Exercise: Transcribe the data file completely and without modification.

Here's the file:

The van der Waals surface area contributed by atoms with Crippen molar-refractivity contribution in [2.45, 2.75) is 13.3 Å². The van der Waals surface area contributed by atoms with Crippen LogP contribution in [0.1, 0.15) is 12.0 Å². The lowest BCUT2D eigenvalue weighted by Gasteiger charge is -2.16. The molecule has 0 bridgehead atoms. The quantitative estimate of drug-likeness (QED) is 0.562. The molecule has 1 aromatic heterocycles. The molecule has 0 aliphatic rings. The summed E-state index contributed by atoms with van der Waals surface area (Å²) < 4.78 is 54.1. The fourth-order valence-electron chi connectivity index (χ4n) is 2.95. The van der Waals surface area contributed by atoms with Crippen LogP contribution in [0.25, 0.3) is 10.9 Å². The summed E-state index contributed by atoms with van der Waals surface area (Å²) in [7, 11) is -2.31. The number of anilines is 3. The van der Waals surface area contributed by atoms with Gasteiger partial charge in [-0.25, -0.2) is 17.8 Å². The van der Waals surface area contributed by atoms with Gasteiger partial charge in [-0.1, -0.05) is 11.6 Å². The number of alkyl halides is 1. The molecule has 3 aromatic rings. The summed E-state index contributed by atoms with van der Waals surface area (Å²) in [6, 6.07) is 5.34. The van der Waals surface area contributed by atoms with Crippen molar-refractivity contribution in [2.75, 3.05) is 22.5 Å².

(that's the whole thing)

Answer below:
The van der Waals surface area contributed by atoms with Crippen molar-refractivity contribution in [2.45, 2.75) is 13.3 Å². The van der Waals surface area contributed by atoms with Crippen LogP contribution in [0.1, 0.15) is 12.0 Å². The lowest BCUT2D eigenvalue weighted by Gasteiger charge is -2.16. The molecule has 0 bridgehead atoms. The quantitative estimate of drug-likeness (QED) is 0.562. The molecule has 1 aromatic heterocycles. The molecule has 0 aliphatic rings. The summed E-state index contributed by atoms with van der Waals surface area (Å²) < 4.78 is 54.1. The fourth-order valence-electron chi connectivity index (χ4n) is 2.95. The van der Waals surface area contributed by atoms with Crippen LogP contribution in [0.25, 0.3) is 10.9 Å². The summed E-state index contributed by atoms with van der Waals surface area (Å²) in [7, 11) is -2.31. The number of anilines is 3. The van der Waals surface area contributed by atoms with Gasteiger partial charge in [-0.25, -0.2) is 17.8 Å². The van der Waals surface area contributed by atoms with Gasteiger partial charge in [-0.1, -0.05) is 11.6 Å². The number of alkyl halides is 1. The molecule has 3 aromatic rings. The summed E-state index contributed by atoms with van der Waals surface area (Å²) in [6, 6.07) is 5.34. The van der Waals surface area contributed by atoms with Crippen molar-refractivity contribution in [2.75, 3.05) is 22.5 Å².